The article outlined what became known as Moore's Law, the observation that the number of transistors--tiny on/off switches that churn out electrical signals that get represented as 1s and 0s--on a chip can be doubled in a short period of time. Adopted as a yardstick by the tech industry, the concept is one of the reasons the industry evolved into a high-growth, but high-risk, affair.
This FAQ explains the impact and consequences of the principles set down in the April 19, 1965, article.
When writing the article, Moore noted that the number of devices (which then included transistors and resistors) inside chips was doubling every year, largely because engineers could shrink the size of transistors. That meant that the performance and capabilities of semiconductors was growing exponentially and would continue to. In 1975, Moore amended the law to state that the number of transistors doubled about every 24 months.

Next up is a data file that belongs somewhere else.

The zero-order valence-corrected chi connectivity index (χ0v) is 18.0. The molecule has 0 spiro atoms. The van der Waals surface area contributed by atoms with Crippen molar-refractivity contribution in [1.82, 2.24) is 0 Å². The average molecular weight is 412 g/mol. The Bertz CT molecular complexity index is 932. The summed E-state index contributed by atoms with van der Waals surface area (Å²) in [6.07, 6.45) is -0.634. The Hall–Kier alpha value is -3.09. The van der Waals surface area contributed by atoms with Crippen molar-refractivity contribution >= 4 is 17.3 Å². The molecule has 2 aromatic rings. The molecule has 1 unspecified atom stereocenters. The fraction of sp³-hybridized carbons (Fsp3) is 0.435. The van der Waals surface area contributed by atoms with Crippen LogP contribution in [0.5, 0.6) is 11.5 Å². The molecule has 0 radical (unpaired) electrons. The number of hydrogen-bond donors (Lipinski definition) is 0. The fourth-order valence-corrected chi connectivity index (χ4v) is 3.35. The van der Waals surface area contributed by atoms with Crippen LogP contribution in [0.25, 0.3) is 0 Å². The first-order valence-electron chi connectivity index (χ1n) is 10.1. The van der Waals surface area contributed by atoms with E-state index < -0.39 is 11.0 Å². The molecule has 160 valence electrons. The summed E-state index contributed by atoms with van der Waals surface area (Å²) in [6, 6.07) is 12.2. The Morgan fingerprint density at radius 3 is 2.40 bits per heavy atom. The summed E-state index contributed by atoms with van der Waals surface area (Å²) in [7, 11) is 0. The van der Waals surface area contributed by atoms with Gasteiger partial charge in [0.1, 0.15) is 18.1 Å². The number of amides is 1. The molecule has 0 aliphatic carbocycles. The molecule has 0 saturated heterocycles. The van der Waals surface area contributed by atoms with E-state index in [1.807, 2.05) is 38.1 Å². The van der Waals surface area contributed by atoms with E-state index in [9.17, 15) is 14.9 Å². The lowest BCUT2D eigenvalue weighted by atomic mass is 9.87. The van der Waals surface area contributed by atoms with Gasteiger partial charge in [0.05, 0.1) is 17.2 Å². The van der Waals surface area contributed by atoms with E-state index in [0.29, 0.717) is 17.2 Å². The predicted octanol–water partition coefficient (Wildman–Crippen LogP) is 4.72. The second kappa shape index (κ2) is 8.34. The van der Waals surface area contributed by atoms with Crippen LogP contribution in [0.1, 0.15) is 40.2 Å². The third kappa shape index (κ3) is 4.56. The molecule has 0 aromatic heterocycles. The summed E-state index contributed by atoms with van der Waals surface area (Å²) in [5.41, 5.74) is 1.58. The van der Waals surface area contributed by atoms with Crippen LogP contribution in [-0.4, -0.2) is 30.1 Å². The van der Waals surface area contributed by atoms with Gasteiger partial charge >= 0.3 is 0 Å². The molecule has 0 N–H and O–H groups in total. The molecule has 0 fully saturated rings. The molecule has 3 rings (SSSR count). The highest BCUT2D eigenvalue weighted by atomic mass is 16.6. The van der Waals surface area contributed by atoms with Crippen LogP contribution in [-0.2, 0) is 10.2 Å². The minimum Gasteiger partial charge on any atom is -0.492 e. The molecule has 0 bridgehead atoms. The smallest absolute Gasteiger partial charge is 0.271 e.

When the paper first came out, chips sported about 60 distinct devices. By contrast, Intel's latest Itanium chip comes with 1.7 billion silicon transistors.
As monumental as the article has become, it wasn't a big deal then. It started on page 114 of the magazine.
"It wasn't something you expected to join the archives," Moore said in a recent gathering with reporters. "I didn't think it would be especially accurate."
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